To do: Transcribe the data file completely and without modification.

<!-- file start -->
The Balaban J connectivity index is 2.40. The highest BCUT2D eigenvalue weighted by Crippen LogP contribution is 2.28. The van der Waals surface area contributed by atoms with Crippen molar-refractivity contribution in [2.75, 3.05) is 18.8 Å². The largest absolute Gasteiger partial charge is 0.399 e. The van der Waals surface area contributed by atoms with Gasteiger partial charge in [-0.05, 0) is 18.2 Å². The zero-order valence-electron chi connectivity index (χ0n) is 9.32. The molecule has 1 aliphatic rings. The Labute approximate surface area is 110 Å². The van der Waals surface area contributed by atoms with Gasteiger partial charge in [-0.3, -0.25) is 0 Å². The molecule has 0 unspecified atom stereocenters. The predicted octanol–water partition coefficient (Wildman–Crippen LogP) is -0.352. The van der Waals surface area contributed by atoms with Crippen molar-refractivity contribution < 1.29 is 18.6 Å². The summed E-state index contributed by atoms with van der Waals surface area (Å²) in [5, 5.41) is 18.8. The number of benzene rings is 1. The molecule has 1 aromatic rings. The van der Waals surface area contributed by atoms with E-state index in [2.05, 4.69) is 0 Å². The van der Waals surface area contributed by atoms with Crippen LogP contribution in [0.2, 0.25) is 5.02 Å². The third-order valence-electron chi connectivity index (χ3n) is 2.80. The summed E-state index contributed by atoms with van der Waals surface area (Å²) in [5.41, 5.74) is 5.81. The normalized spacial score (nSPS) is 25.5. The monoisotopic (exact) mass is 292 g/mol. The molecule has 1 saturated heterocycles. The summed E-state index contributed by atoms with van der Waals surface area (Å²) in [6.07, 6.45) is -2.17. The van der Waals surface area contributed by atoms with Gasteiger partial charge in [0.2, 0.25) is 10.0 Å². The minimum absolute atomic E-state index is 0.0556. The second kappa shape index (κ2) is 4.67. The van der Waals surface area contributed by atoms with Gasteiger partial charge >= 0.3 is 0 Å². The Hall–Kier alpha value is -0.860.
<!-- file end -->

The Balaban J connectivity index is 2.40. The highest BCUT2D eigenvalue weighted by Crippen LogP contribution is 2.28. The van der Waals surface area contributed by atoms with Crippen molar-refractivity contribution in [2.75, 3.05) is 18.8 Å². The largest absolute Gasteiger partial charge is 0.399 e. The van der Waals surface area contributed by atoms with Gasteiger partial charge in [-0.05, 0) is 18.2 Å². The zero-order valence-electron chi connectivity index (χ0n) is 9.32. The molecule has 1 aliphatic rings. The Labute approximate surface area is 110 Å². The van der Waals surface area contributed by atoms with Gasteiger partial charge in [-0.3, -0.25) is 0 Å². The molecule has 0 unspecified atom stereocenters. The predicted octanol–water partition coefficient (Wildman–Crippen LogP) is -0.352. The van der Waals surface area contributed by atoms with Crippen molar-refractivity contribution < 1.29 is 18.6 Å². The summed E-state index contributed by atoms with van der Waals surface area (Å²) in [5, 5.41) is 18.8. The number of benzene rings is 1. The molecule has 1 aromatic rings. The van der Waals surface area contributed by atoms with E-state index in [2.05, 4.69) is 0 Å². The van der Waals surface area contributed by atoms with Crippen LogP contribution in [0.2, 0.25) is 5.02 Å². The third-order valence-electron chi connectivity index (χ3n) is 2.80. The summed E-state index contributed by atoms with van der Waals surface area (Å²) in [5.41, 5.74) is 5.81. The normalized spacial score (nSPS) is 25.5. The monoisotopic (exact) mass is 292 g/mol. The molecule has 1 saturated heterocycles. The summed E-state index contributed by atoms with van der Waals surface area (Å²) in [6.07, 6.45) is -2.17. The van der Waals surface area contributed by atoms with Gasteiger partial charge in [0.2, 0.25) is 10.0 Å². The minimum absolute atomic E-state index is 0.0556. The second kappa shape index (κ2) is 4.67. The van der Waals surface area contributed by atoms with Gasteiger partial charge >= 0.3 is 0 Å². The Hall–Kier alpha value is -0.860.